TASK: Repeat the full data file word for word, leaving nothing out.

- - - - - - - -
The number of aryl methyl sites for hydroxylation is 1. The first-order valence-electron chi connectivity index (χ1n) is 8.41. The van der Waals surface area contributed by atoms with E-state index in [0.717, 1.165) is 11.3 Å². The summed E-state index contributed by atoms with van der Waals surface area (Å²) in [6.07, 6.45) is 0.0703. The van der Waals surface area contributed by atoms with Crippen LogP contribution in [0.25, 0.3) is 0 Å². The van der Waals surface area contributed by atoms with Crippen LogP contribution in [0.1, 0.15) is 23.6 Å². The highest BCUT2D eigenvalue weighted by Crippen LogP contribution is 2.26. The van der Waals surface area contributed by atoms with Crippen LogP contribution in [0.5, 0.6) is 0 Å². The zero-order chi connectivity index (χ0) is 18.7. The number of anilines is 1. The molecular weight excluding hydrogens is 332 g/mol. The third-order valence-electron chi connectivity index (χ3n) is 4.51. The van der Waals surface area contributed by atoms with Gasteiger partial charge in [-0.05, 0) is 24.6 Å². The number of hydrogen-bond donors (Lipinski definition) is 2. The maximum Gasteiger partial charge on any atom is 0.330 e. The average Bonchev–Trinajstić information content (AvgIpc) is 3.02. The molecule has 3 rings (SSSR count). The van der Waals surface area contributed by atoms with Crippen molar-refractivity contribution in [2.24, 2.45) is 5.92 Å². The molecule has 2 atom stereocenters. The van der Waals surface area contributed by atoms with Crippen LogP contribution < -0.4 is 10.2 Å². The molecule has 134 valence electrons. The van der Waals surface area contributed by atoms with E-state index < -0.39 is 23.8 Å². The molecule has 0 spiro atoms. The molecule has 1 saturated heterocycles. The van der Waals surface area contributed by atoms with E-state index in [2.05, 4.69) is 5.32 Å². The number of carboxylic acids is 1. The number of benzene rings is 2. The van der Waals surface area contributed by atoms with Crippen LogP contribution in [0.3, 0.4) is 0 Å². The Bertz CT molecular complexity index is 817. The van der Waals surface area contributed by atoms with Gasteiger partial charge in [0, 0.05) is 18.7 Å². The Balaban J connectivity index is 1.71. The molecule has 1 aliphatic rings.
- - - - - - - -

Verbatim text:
The number of aryl methyl sites for hydroxylation is 1. The first-order valence-electron chi connectivity index (χ1n) is 8.41. The van der Waals surface area contributed by atoms with E-state index in [0.717, 1.165) is 11.3 Å². The summed E-state index contributed by atoms with van der Waals surface area (Å²) in [6.07, 6.45) is 0.0703. The van der Waals surface area contributed by atoms with Crippen LogP contribution in [0.25, 0.3) is 0 Å². The van der Waals surface area contributed by atoms with Crippen LogP contribution in [0.1, 0.15) is 23.6 Å². The highest BCUT2D eigenvalue weighted by Crippen LogP contribution is 2.26. The van der Waals surface area contributed by atoms with Crippen LogP contribution in [0.5, 0.6) is 0 Å². The zero-order chi connectivity index (χ0) is 18.7. The number of anilines is 1. The molecular weight excluding hydrogens is 332 g/mol. The third-order valence-electron chi connectivity index (χ3n) is 4.51. The van der Waals surface area contributed by atoms with Gasteiger partial charge in [-0.05, 0) is 24.6 Å². The number of hydrogen-bond donors (Lipinski definition) is 2. The maximum Gasteiger partial charge on any atom is 0.330 e. The average Bonchev–Trinajstić information content (AvgIpc) is 3.02. The molecule has 3 rings (SSSR count). The van der Waals surface area contributed by atoms with Crippen molar-refractivity contribution in [2.24, 2.45) is 5.92 Å². The molecule has 2 atom stereocenters. The van der Waals surface area contributed by atoms with Crippen LogP contribution < -0.4 is 10.2 Å². The molecule has 134 valence electrons. The van der Waals surface area contributed by atoms with E-state index < -0.39 is 23.8 Å². The molecule has 0 spiro atoms. The molecule has 1 saturated heterocycles. The van der Waals surface area contributed by atoms with E-state index in [2.05, 4.69) is 5.32 Å². The number of carboxylic acids is 1. The number of benzene rings is 2. The van der Waals surface area contributed by atoms with Crippen LogP contribution in [0.3, 0.4) is 0 Å². The Bertz CT molecular complexity index is 817. The van der Waals surface area contributed by atoms with Gasteiger partial charge in [0, 0.05) is 18.7 Å². The Balaban J connectivity index is 1.71. The molecule has 1 aliphatic rings.